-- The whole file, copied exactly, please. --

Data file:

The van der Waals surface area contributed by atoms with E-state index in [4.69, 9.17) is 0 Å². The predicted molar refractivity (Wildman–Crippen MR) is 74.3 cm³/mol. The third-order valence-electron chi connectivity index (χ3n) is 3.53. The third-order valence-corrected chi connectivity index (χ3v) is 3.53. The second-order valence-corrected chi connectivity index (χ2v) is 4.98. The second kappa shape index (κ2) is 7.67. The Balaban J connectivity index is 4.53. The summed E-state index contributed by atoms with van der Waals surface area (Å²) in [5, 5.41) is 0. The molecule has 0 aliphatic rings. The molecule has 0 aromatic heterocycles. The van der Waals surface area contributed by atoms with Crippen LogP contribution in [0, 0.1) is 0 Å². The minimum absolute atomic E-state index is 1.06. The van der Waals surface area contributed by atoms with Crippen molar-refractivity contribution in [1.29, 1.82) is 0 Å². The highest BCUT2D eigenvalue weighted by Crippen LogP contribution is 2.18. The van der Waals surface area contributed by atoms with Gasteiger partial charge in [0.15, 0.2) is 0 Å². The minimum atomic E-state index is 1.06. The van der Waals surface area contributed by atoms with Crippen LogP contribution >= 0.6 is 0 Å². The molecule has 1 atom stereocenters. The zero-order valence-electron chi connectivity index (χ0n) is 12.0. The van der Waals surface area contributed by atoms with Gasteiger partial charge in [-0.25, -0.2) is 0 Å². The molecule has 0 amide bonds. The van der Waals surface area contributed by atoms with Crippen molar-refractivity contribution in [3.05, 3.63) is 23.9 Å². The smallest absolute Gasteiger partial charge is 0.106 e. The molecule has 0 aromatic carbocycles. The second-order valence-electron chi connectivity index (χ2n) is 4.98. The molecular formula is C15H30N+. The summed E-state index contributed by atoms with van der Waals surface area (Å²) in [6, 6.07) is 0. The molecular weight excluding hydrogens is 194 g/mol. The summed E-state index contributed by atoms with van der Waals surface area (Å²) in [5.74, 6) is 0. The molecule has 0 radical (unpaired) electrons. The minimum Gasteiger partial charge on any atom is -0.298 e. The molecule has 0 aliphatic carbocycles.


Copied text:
The van der Waals surface area contributed by atoms with E-state index in [4.69, 9.17) is 0 Å². The predicted molar refractivity (Wildman–Crippen MR) is 74.3 cm³/mol. The third-order valence-electron chi connectivity index (χ3n) is 3.53. The third-order valence-corrected chi connectivity index (χ3v) is 3.53. The second-order valence-corrected chi connectivity index (χ2v) is 4.98. The second kappa shape index (κ2) is 7.67. The Balaban J connectivity index is 4.53. The summed E-state index contributed by atoms with van der Waals surface area (Å²) in [5, 5.41) is 0. The molecule has 0 aliphatic rings. The molecule has 0 aromatic heterocycles. The van der Waals surface area contributed by atoms with Crippen LogP contribution in [0, 0.1) is 0 Å². The minimum absolute atomic E-state index is 1.06. The van der Waals surface area contributed by atoms with Crippen molar-refractivity contribution in [1.29, 1.82) is 0 Å². The highest BCUT2D eigenvalue weighted by Crippen LogP contribution is 2.18. The van der Waals surface area contributed by atoms with Gasteiger partial charge in [0.15, 0.2) is 0 Å². The minimum atomic E-state index is 1.06. The van der Waals surface area contributed by atoms with Crippen LogP contribution >= 0.6 is 0 Å². The molecule has 1 atom stereocenters. The zero-order valence-electron chi connectivity index (χ0n) is 12.0. The van der Waals surface area contributed by atoms with Gasteiger partial charge in [-0.25, -0.2) is 0 Å². The molecule has 0 amide bonds. The van der Waals surface area contributed by atoms with Crippen molar-refractivity contribution in [3.05, 3.63) is 23.9 Å². The smallest absolute Gasteiger partial charge is 0.106 e. The molecule has 0 aromatic carbocycles. The second-order valence-electron chi connectivity index (χ2n) is 4.98. The molecular formula is C15H30N+. The summed E-state index contributed by atoms with van der Waals surface area (Å²) in [6, 6.07) is 0. The molecular weight excluding hydrogens is 194 g/mol. The summed E-state index contributed by atoms with van der Waals surface area (Å²) in [5.74, 6) is 0. The molecule has 0 radical (unpaired) electrons. The minimum Gasteiger partial charge on any atom is -0.298 e. The molecule has 0 aliphatic carbocycles.